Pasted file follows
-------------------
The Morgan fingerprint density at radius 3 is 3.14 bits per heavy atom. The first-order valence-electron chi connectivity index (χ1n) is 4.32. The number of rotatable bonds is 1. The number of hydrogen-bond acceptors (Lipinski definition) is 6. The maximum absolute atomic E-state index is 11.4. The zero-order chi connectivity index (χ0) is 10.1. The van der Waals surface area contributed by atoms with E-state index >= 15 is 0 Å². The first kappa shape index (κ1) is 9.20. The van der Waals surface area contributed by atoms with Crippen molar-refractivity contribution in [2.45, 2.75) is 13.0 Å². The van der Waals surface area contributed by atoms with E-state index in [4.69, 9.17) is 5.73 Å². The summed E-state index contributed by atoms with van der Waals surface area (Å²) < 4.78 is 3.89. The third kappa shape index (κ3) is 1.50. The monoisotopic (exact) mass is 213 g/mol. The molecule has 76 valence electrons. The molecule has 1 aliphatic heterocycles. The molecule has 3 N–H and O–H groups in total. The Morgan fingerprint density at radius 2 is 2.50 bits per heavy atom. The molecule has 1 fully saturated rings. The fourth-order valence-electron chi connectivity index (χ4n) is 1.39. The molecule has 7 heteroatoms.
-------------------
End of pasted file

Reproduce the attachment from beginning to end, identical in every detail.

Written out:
The Morgan fingerprint density at radius 3 is 3.14 bits per heavy atom. The first-order valence-electron chi connectivity index (χ1n) is 4.32. The number of rotatable bonds is 1. The number of hydrogen-bond acceptors (Lipinski definition) is 6. The maximum absolute atomic E-state index is 11.4. The zero-order chi connectivity index (χ0) is 10.1. The van der Waals surface area contributed by atoms with E-state index >= 15 is 0 Å². The first kappa shape index (κ1) is 9.20. The van der Waals surface area contributed by atoms with Crippen molar-refractivity contribution in [2.45, 2.75) is 13.0 Å². The van der Waals surface area contributed by atoms with E-state index in [4.69, 9.17) is 5.73 Å². The summed E-state index contributed by atoms with van der Waals surface area (Å²) < 4.78 is 3.89. The third kappa shape index (κ3) is 1.50. The monoisotopic (exact) mass is 213 g/mol. The molecule has 76 valence electrons. The molecule has 1 aliphatic heterocycles. The molecule has 3 N–H and O–H groups in total. The Morgan fingerprint density at radius 2 is 2.50 bits per heavy atom. The molecule has 1 fully saturated rings. The fourth-order valence-electron chi connectivity index (χ4n) is 1.39. The molecule has 7 heteroatoms.